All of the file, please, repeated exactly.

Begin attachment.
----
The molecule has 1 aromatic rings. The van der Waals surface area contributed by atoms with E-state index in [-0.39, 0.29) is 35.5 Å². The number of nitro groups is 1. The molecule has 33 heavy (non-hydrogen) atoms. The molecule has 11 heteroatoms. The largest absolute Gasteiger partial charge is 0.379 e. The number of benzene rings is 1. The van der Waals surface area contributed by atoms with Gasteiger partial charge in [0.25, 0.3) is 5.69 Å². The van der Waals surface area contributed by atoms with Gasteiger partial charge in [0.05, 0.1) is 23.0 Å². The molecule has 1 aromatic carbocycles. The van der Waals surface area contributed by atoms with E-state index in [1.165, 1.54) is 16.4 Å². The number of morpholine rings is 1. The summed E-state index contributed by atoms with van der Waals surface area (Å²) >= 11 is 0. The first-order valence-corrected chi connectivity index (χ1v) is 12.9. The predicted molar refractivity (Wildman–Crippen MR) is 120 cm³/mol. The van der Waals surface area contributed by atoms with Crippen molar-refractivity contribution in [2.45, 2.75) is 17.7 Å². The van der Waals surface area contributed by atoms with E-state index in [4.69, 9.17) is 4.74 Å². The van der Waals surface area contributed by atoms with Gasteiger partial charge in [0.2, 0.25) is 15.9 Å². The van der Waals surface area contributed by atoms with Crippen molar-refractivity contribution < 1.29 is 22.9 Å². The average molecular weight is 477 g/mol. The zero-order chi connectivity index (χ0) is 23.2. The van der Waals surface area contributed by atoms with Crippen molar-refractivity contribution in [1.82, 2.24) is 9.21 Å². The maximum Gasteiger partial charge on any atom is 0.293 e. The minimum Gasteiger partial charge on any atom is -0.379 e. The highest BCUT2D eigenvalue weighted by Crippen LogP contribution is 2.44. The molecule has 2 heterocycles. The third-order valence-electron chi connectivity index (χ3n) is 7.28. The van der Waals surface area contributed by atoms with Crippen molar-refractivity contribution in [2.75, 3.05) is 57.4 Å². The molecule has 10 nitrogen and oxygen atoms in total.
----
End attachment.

The molecule has 1 aromatic rings. The van der Waals surface area contributed by atoms with E-state index in [-0.39, 0.29) is 35.5 Å². The number of nitro groups is 1. The molecule has 33 heavy (non-hydrogen) atoms. The molecule has 11 heteroatoms. The largest absolute Gasteiger partial charge is 0.379 e. The number of benzene rings is 1. The van der Waals surface area contributed by atoms with Gasteiger partial charge in [0.25, 0.3) is 5.69 Å². The van der Waals surface area contributed by atoms with Gasteiger partial charge in [0.05, 0.1) is 23.0 Å². The molecule has 1 aromatic carbocycles. The van der Waals surface area contributed by atoms with E-state index in [1.165, 1.54) is 16.4 Å². The number of morpholine rings is 1. The summed E-state index contributed by atoms with van der Waals surface area (Å²) >= 11 is 0. The first-order valence-corrected chi connectivity index (χ1v) is 12.9. The predicted molar refractivity (Wildman–Crippen MR) is 120 cm³/mol. The van der Waals surface area contributed by atoms with Crippen molar-refractivity contribution in [2.45, 2.75) is 17.7 Å². The van der Waals surface area contributed by atoms with E-state index in [4.69, 9.17) is 4.74 Å². The van der Waals surface area contributed by atoms with Gasteiger partial charge in [0.2, 0.25) is 15.9 Å². The van der Waals surface area contributed by atoms with Crippen molar-refractivity contribution < 1.29 is 22.9 Å². The average molecular weight is 477 g/mol. The zero-order chi connectivity index (χ0) is 23.2. The van der Waals surface area contributed by atoms with Crippen molar-refractivity contribution in [1.82, 2.24) is 9.21 Å². The maximum Gasteiger partial charge on any atom is 0.293 e. The minimum Gasteiger partial charge on any atom is -0.379 e. The highest BCUT2D eigenvalue weighted by Crippen LogP contribution is 2.44. The molecule has 2 heterocycles. The third-order valence-electron chi connectivity index (χ3n) is 7.28. The van der Waals surface area contributed by atoms with Crippen molar-refractivity contribution in [2.75, 3.05) is 57.4 Å². The molecule has 10 nitrogen and oxygen atoms in total.